Culture Secretary Nadine Dorries has said Channel 4’s “salad days are in the past” and that it is “time to look to the future” in an online dispute with TV presenter Kirstie Allsopp over the privatisation of the broadcaster.
The pair exchanged public posts on Twitter following the publication of an opinion piece by Ms Dorries in the Mail on Sunday, addressing the government’s decision to push ahead with plans for a sale.
Former Conservative prime minister Margaret Thatcher, who set up Channel 4 in 1982, had ultimately wanted it to be “free from the constraints of the state”, the culture secretary wrote in the article, describing opposition to the move as “lazy, overwrought and ill-informed rhetoric from the Leftie luvvie lynch mob”.
Allsopp, who presents Channel 4 property show Location, Location, Location, reacted to the government’s original announcement about the privatisation earlier in April with a tweet saying that “no true Conservative would sell Channel 4” and that “Lady T will be spinning in her grave”.
The Twitter exchange
Responding to Ms Dorries’ article, the TV presenter said it was “crystal clear she doesn’t understand @Channel4, nor why it matters” and that the “divisive piece abuses her position and illustrates why she is entirely unsuited” to her role.
In another post, Allsopp questioned whether it was “really ministerial” to describe those contesting privatisation as a “lynch mob” while “at the same time complaining about having been accused of fascism”.
Channel 4 is state-owned but receives no public funding, with more than 90% of its revenue coming from adverts.
Replying to Allsopp’s posts, Ms Dorries suggested Mrs Thatcher’s memoirs, The Downing Street Years, proved she intended the channel to be sold. She also said Channel 4 could not be preserved in its current state because of “decreasing advertising revenue and decreasing investment” in new shows.
“There is of course the bonus a sale will bring to the entire sector which is that the proceeds of sale will be invested back into people from all backgrounds, especially those from left-behind communities because talent is everywhere, not just in the SE,” she said.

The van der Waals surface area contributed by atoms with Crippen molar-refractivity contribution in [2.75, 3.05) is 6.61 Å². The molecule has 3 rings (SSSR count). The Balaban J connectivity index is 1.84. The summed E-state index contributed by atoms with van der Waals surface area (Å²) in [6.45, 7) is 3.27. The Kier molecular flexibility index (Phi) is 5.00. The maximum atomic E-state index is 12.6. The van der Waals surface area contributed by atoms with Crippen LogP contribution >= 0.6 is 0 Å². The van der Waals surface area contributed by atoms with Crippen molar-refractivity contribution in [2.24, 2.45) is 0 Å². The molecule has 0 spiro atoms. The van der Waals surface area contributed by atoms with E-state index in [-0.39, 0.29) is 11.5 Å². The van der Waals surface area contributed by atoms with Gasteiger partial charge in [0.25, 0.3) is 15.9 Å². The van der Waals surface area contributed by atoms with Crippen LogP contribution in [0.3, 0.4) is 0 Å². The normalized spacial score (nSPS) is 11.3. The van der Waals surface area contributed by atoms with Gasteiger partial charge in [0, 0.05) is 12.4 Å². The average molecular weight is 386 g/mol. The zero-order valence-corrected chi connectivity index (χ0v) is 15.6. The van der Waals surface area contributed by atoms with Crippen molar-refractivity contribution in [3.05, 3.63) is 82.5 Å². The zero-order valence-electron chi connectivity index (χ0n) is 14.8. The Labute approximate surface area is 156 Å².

“We will invest in skills in order to benefit from incoming demand due to our booming film and TV sector due to the favourable tax benefit/relief and funding this gov has put in place to encourage film industry to regard Britain as its home.
“I also love C4, especially Location Location, but as I say in my article, it’s time to look to the future. The channel’s salad days are in the past. Being owned by the Gov is restrictive. Time for C4 to fly the nest towards a very exciting future.”
Originating from the Shakespeare play Antony and Cleopatra, the term “salad days” is an expression referring to a youthful, carefree time, or something’s peak or heyday.
What happens next?
Plans for the sale of Channel 4 will reportedly be set out in a White Paper later in April and will be included in a new Media Bill for next spring.
Several Tory MPs and peers, including Sir Peter Bottomley, former Scottish Conservative leader Ruth Davidson, chairman of the Digital, Culture, Media and Sport (DCMS) committee Julian Knight, and former cabinet ministers Damian Green and Jeremy Hunt have publicly questioned the privatisation plans.
Sir Peter, who represents Worthing West, said he opposes the sale “because I am a Conservative”, while Labour’s shadow culture secretary Lucy Powell has described privatisation as akin to “cultural vandalism”.
Several actors and producers have also been vocal in their opposition to the plan.
Stephen Lambert, chief executive of Studio Lambert – which produces programmes such as Gogglebox and Naked Attraction – said there is “simply no real reason” for Channel 4 to be privatised.
Actor Sanjeev Bhaskar, who starred in the Kumars at No 42 and Unforgotten, said the channel was not meant to compete with streaming services.
Nathaniel J Hall, star of the BAFTA-nominated It’s A Sin, told Sky News that the channel is “the gleaming gem in the UK’s outstanding broadcast portfolio” and that privatisation would be “the death knell of its creativity and fierce independence”.